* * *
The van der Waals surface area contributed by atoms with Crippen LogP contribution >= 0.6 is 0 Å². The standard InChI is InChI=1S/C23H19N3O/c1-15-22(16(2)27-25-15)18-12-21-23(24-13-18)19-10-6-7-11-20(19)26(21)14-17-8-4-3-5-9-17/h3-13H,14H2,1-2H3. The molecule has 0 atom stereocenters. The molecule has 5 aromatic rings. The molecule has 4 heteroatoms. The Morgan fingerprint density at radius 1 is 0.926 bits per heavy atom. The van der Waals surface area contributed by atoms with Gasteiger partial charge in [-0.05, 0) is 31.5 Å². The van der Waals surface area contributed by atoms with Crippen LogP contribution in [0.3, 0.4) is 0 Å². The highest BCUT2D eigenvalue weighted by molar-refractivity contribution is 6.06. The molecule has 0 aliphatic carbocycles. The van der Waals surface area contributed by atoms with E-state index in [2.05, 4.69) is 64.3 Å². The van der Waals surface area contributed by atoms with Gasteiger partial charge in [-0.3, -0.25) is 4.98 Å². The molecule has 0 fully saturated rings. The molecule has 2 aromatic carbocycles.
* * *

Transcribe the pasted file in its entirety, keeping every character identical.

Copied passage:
The van der Waals surface area contributed by atoms with Crippen LogP contribution >= 0.6 is 0 Å². The standard InChI is InChI=1S/C23H19N3O/c1-15-22(16(2)27-25-15)18-12-21-23(24-13-18)19-10-6-7-11-20(19)26(21)14-17-8-4-3-5-9-17/h3-13H,14H2,1-2H3. The molecule has 0 atom stereocenters. The molecule has 5 aromatic rings. The molecule has 4 heteroatoms. The Morgan fingerprint density at radius 1 is 0.926 bits per heavy atom. The van der Waals surface area contributed by atoms with Gasteiger partial charge in [-0.05, 0) is 31.5 Å². The van der Waals surface area contributed by atoms with Crippen LogP contribution in [0.3, 0.4) is 0 Å². The highest BCUT2D eigenvalue weighted by molar-refractivity contribution is 6.06. The molecule has 0 aliphatic carbocycles. The van der Waals surface area contributed by atoms with E-state index in [2.05, 4.69) is 64.3 Å². The van der Waals surface area contributed by atoms with Gasteiger partial charge in [-0.3, -0.25) is 4.98 Å². The molecule has 0 fully saturated rings. The molecule has 2 aromatic carbocycles.